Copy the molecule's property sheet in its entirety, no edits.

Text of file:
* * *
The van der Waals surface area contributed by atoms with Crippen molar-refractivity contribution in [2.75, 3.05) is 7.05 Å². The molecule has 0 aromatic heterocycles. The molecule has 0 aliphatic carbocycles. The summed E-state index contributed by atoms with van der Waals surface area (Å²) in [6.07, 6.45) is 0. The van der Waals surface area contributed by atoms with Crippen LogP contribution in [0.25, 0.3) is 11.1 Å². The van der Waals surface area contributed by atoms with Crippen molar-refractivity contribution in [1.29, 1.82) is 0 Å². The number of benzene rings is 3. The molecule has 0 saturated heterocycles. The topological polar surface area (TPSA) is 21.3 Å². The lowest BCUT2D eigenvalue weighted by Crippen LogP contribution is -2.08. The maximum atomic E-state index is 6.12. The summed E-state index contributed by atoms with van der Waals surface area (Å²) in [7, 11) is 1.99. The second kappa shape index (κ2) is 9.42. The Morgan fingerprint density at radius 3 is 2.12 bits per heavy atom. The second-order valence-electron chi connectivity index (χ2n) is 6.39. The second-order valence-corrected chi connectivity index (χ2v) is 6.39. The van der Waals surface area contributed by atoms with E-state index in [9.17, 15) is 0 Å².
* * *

The van der Waals surface area contributed by atoms with Crippen molar-refractivity contribution in [2.75, 3.05) is 7.05 Å². The molecule has 0 aromatic heterocycles. The molecule has 0 aliphatic carbocycles. The summed E-state index contributed by atoms with van der Waals surface area (Å²) in [6.07, 6.45) is 0. The van der Waals surface area contributed by atoms with Crippen LogP contribution in [0.25, 0.3) is 11.1 Å². The van der Waals surface area contributed by atoms with Crippen molar-refractivity contribution in [1.29, 1.82) is 0 Å². The number of benzene rings is 3. The molecule has 0 saturated heterocycles. The topological polar surface area (TPSA) is 21.3 Å². The lowest BCUT2D eigenvalue weighted by Crippen LogP contribution is -2.08. The maximum atomic E-state index is 6.12. The summed E-state index contributed by atoms with van der Waals surface area (Å²) in [7, 11) is 1.99. The second kappa shape index (κ2) is 9.42. The Morgan fingerprint density at radius 3 is 2.12 bits per heavy atom. The second-order valence-electron chi connectivity index (χ2n) is 6.39. The second-order valence-corrected chi connectivity index (χ2v) is 6.39. The van der Waals surface area contributed by atoms with E-state index in [9.17, 15) is 0 Å².